Like its title, the book's subtitle may mislead some readers. While Roosevelt is a major character in Beschloss's story, he does not dominate it, and Truman occupies fewer than five out of 26 chapters. The surprising central figure of the book is Secretary of the Treasury Henry Morgenthau, Jr., and the central theme is Morgenthau's eponymous plan—ultimately rejected by Roosevelt, and firmly rebuffed by Truman—for the complete demilitarization of postwar Germany through its pastoralization and partial dismemberment. So much of the book is dominated by the shelved Morgenthau Plan and the man behind it that the narrative reads like a case study of a road not taken.
Beschloss carefully depicts U.S.-British relations and Washington bureaucratic infighting—especially between Morgenthau and Secretary of War Henry Stimson, Assistant Secretary of War John McCloy, and Secretaries of State Cordell Hull and Edward Stettinius. But in the end it is all about Morgenthau, a close friend of FDR, the only Jew in Roosevelt's cabinet, and the longest-serving Secretary of the Treasury (January 1934-July 1945) since the founding era. Beschloss vividly portrays Morgenthau's wartime transformation into an activist for European Jews—he is a lone voice in FDR's Cabinet bringing attention to the plight of the Jews and the Nazis' aim to destroy them. But Morgenthau's fight for the Jews is subordinated in this story to his ill-founded and ill-fated plan for postwar Germany. Indeed, even the actual policies of Roosevelt and Truman take a back seat in this book to a plan that was never to be implemented but in which its author never lost faith.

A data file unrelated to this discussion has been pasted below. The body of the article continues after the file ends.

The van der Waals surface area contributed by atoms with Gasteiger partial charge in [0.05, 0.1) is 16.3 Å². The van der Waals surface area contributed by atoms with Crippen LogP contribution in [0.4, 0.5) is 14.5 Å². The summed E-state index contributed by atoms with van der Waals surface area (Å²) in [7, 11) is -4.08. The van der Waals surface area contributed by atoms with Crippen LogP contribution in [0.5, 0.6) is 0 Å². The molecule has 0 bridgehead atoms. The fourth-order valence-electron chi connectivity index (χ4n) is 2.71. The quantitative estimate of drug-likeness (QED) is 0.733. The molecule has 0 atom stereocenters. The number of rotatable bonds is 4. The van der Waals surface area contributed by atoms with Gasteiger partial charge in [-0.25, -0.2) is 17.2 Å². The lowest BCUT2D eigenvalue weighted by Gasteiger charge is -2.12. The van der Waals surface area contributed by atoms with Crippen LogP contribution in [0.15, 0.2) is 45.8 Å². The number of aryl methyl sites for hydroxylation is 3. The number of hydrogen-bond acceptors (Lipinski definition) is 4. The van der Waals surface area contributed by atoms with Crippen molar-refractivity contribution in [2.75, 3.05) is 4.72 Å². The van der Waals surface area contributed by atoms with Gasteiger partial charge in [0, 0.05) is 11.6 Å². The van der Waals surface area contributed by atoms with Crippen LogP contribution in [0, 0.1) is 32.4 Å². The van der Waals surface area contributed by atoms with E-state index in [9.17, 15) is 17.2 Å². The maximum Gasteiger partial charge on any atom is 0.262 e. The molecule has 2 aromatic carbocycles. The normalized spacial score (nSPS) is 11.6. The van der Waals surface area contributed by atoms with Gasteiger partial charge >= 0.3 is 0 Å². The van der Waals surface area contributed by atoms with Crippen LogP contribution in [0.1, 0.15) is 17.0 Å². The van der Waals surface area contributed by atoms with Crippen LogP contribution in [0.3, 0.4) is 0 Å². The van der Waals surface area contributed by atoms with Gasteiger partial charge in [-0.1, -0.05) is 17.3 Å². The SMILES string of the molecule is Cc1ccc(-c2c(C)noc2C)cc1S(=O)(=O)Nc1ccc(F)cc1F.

When he realized that Truman might replace him, Morgenthau left the Treasury Department and defended his plan with the publication of Germany is Our Problem in Fall 1945. "You're too young to know whether the Morgenthau Plan was a mistake," Morgenthau said years later to his doubtful young biographer. "And I'll bet you—though I won't be around to collect—that you're going to have to fight Germany again before you die."